AbstractMotor skills allow us to explore our environment and interact with the objects within it. Vision plays an important role in the development of these skills. The impact of visual impairment on perceptual-motor development is not well understood as a result of mixed findings and limited research. Therefore, the current thesis investigated this topic using a perception-action framework.
Four studies were conducted to assess the motor performance of visually impaired (VI) and sighted young people. Studies were designed to be close to the execution of object control and locomotor actions in real-life and to explore the use of auditory-based modifications. Mixed results regarding effects of visual impairments on motor skills and benefits of additional auditory task augmentation were found across the thesis experiments, and a consideration of the organismic, task and environmental constraints unique to each study is needed to make sense of the results.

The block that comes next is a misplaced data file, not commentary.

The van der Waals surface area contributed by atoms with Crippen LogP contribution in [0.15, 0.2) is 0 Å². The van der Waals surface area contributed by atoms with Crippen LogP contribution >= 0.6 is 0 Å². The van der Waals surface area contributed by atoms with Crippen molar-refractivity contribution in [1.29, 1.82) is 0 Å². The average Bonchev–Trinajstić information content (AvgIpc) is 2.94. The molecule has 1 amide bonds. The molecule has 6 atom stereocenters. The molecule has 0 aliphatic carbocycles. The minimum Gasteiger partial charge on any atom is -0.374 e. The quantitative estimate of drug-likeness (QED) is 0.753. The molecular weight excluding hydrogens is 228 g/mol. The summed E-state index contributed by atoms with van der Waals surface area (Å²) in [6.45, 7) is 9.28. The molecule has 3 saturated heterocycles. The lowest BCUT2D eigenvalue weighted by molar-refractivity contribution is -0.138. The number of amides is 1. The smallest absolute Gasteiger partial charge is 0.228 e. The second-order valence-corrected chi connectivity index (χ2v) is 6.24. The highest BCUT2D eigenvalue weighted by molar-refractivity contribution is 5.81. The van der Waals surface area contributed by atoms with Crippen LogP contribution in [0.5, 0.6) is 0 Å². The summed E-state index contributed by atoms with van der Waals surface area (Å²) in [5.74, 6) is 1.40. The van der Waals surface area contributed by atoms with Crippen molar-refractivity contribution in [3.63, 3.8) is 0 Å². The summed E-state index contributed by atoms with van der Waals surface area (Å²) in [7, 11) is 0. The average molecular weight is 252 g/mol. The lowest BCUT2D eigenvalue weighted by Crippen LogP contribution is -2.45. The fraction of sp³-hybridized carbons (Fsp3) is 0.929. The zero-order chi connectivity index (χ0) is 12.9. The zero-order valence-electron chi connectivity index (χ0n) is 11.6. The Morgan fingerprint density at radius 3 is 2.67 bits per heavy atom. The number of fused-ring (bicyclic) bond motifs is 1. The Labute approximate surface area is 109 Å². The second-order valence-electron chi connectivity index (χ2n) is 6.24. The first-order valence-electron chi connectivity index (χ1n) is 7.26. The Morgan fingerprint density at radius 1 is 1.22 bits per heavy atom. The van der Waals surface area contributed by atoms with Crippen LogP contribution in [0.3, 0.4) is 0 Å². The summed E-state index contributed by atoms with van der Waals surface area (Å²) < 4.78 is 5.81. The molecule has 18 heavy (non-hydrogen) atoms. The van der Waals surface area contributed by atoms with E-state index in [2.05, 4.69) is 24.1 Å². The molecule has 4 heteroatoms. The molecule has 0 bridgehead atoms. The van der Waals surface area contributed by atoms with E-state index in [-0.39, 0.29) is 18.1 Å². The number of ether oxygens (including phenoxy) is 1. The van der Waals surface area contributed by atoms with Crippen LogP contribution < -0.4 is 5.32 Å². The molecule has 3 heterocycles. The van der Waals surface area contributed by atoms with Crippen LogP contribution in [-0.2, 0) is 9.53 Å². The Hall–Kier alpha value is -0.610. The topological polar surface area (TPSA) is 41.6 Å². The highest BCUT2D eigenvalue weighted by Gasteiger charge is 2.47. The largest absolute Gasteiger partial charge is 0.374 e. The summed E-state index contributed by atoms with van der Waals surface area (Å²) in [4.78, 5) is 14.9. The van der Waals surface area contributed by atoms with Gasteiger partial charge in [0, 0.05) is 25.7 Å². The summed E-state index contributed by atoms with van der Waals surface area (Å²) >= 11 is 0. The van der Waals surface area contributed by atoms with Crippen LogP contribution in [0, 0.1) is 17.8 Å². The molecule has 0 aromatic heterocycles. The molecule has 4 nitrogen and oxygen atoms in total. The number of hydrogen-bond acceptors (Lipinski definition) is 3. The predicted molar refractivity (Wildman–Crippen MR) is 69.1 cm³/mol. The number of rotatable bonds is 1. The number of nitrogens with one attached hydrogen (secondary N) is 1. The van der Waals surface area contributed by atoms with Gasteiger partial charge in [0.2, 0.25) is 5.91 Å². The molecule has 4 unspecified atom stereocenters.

The first study showed that degree of visual impairment (organismic constraint) impacted motor performance with the more severely VI group producing lower performance across a variety of motor tasks. This implies that this group require fundamental motor skill development. Subsequent studies demonstrated that VI and sighted blindfolded participants can detect action-relevant information in sound to guide motor performance to a similar standard in some but not all tasks. The use of a physical constraint (guiding rail) was useful for an interception task. The final experiment showed that interactive sound which changes in response to participant movement is effective in guiding actions for navigation.
The current thesis demonstrated that augmenting otherwise visual tasks with sound can be a useful approach to support the motor development of VI young people. This has implications for future research and for individuals interested in the mobility of children and young people.
|Date of Award||Dec 2020|
|Sponsors||Guide Dogs Northern Ireland & Queen's University Belfast|
|Supervisor||Matthew Rodger (Supervisor) & Martin Dempster (Supervisor)|
- visual impairment
- motor development
- young people
- perception and action